Jakarta in Deep Slumber

By Cindy Julia Tobing
13th May 2020
In the face of a pandemic, the emptiness that engulfs the capital is as haunting as it is reflective. Taken from inside a car to follow safety protocol, these photos show that while it seems like the world has stopped for many, there are still others who seemingly have no choice but to keep the hustle going outside their homes.

One of the world’s most congested city looks eerily foreign to the eyes of many. Since the large-scale social restrictions (PSBB) took effect in April, the absence of bumper-to-bumper traffic and commuters crowding the streets have become a prominent everyday sight in Jakarta. 

These scenes, usually familiar around Lebaran holidays, have been ongoing for longer this year. With the looming pandemic as the culprit, a metropolis engulfed in emptiness carries a different spell. 

Just two months ago, places like the lifestyle hub, M Bloc Space, or tourist quarters like Kota Tua, still teemed with goers. The latter, who’s always had its share of crowds, is cordoned off as a preventive measure. While M Bloc Space, whose crowds skyrocketed since its opening last October, looks almost lifeless.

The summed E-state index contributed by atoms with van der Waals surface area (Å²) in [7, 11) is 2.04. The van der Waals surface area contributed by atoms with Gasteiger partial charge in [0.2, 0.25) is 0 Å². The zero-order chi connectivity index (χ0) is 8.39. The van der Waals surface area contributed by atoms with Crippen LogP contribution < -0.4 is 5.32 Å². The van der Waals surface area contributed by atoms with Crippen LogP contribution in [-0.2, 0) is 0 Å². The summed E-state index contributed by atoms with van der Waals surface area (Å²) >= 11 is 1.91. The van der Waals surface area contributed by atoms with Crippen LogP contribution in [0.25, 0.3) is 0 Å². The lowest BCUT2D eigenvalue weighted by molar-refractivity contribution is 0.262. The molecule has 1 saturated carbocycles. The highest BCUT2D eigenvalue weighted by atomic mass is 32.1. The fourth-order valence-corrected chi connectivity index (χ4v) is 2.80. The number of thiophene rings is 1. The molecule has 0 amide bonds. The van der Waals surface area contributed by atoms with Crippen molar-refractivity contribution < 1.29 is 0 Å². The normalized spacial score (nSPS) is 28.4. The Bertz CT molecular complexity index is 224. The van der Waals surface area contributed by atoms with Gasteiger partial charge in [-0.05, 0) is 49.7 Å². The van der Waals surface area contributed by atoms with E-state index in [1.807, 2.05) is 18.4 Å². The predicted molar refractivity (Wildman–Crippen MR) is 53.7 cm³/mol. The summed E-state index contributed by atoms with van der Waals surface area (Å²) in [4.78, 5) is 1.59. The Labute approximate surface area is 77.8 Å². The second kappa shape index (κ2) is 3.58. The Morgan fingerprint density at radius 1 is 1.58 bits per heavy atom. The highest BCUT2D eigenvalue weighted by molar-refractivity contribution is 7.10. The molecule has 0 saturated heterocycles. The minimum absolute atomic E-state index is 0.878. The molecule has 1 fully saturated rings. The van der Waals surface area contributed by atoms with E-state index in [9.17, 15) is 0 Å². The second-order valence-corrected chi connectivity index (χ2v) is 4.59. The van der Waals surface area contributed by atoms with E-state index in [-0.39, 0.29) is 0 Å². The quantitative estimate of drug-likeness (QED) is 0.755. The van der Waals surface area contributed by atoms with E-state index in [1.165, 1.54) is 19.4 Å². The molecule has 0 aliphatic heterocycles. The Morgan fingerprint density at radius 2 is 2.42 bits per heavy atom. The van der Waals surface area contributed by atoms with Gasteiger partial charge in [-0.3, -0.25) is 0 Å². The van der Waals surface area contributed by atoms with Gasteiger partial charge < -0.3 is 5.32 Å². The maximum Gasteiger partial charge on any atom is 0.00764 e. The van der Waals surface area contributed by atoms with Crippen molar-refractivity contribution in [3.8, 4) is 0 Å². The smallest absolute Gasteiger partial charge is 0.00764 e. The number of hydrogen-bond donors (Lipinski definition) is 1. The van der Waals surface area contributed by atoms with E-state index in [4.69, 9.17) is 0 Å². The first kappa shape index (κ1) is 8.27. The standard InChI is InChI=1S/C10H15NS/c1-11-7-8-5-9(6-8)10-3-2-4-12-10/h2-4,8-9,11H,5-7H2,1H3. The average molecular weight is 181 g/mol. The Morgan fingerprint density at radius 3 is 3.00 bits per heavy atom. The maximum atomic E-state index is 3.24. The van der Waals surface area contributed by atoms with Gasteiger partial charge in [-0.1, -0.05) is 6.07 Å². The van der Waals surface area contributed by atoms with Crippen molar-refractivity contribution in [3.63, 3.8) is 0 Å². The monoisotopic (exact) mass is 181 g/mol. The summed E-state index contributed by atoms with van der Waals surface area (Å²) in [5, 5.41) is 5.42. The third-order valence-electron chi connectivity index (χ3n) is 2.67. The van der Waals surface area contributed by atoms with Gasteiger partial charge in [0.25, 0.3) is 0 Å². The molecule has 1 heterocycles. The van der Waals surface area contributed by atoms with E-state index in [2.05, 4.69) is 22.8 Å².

Similarly, empty pushcarts can be seen parked along the stretch of Pasar Tanah Abang, while a string of taxis in front of Plaza Senayan appears to be unattended. With few cars and ojol drivers (e-hailing drivers) passing here and there, the always-packed Sudirman and Thamrin main roads also look eerily vacant. A sprawling metropolis at a standstill.

In parts of the city, however, some places are still bustling with a brigade of street food joints. At the Kebon Kacang street, nestled between Plaza Indonesia and Grand Indonesia, food hawkers are still very much operating their trade; at night, few commuters can be seen breaking their fast there while some might just turn in for a quick dinner. One or two pushcarts selling street snacks ‘set up camp’ in front of landmarks such as Lapangan Banteng, while a group of pick-up drivers can be spotted huddling while resting on their motorbikes.

On the surface, it seems like a lot of things have changed with people staying at home. Some sceneries, however, showed the opposite – a further testament that for some people, regulations don’t carry the same weight when one’s livelihood is at threat. And in the face of a pandemic, these two different realities have never looked clearer.

Photographs of today’s Jakarta may have visualised the more obvious impact of lockdown measures in response to COVID-19, but they could also raise questions about what the pandemic reveals about society. 


Following safety protocol, these photos are all taken from inside a car.